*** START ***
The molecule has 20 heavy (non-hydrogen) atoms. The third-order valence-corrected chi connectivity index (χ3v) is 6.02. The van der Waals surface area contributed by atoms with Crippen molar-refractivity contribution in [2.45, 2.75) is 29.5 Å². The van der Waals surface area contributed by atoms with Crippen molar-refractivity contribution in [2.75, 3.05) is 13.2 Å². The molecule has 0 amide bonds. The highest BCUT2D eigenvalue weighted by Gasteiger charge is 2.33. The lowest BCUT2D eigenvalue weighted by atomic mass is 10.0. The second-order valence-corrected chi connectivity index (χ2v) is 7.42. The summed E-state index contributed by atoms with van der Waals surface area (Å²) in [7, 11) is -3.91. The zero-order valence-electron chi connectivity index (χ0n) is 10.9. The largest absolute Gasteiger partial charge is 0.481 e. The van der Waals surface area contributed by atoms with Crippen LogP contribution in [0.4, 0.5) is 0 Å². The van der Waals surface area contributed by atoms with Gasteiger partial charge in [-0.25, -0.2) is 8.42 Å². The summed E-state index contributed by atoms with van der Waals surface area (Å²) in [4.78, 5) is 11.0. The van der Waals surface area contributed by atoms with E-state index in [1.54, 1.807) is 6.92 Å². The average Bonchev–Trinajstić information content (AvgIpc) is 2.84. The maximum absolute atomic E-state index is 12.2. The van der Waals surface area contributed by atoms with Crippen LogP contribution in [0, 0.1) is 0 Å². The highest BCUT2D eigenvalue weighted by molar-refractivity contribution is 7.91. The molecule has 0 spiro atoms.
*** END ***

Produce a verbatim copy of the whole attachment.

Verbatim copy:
The molecule has 20 heavy (non-hydrogen) atoms. The third-order valence-corrected chi connectivity index (χ3v) is 6.02. The van der Waals surface area contributed by atoms with Crippen molar-refractivity contribution in [2.45, 2.75) is 29.5 Å². The van der Waals surface area contributed by atoms with Crippen molar-refractivity contribution in [2.75, 3.05) is 13.2 Å². The molecule has 0 amide bonds. The highest BCUT2D eigenvalue weighted by Gasteiger charge is 2.33. The lowest BCUT2D eigenvalue weighted by atomic mass is 10.0. The second-order valence-corrected chi connectivity index (χ2v) is 7.42. The summed E-state index contributed by atoms with van der Waals surface area (Å²) in [7, 11) is -3.91. The zero-order valence-electron chi connectivity index (χ0n) is 10.9. The largest absolute Gasteiger partial charge is 0.481 e. The van der Waals surface area contributed by atoms with Crippen LogP contribution in [0.4, 0.5) is 0 Å². The van der Waals surface area contributed by atoms with Gasteiger partial charge in [-0.25, -0.2) is 8.42 Å². The summed E-state index contributed by atoms with van der Waals surface area (Å²) in [4.78, 5) is 11.0. The van der Waals surface area contributed by atoms with E-state index in [1.54, 1.807) is 6.92 Å². The average Bonchev–Trinajstić information content (AvgIpc) is 2.84. The maximum absolute atomic E-state index is 12.2. The van der Waals surface area contributed by atoms with Crippen LogP contribution in [0, 0.1) is 0 Å². The highest BCUT2D eigenvalue weighted by molar-refractivity contribution is 7.91. The molecule has 0 spiro atoms.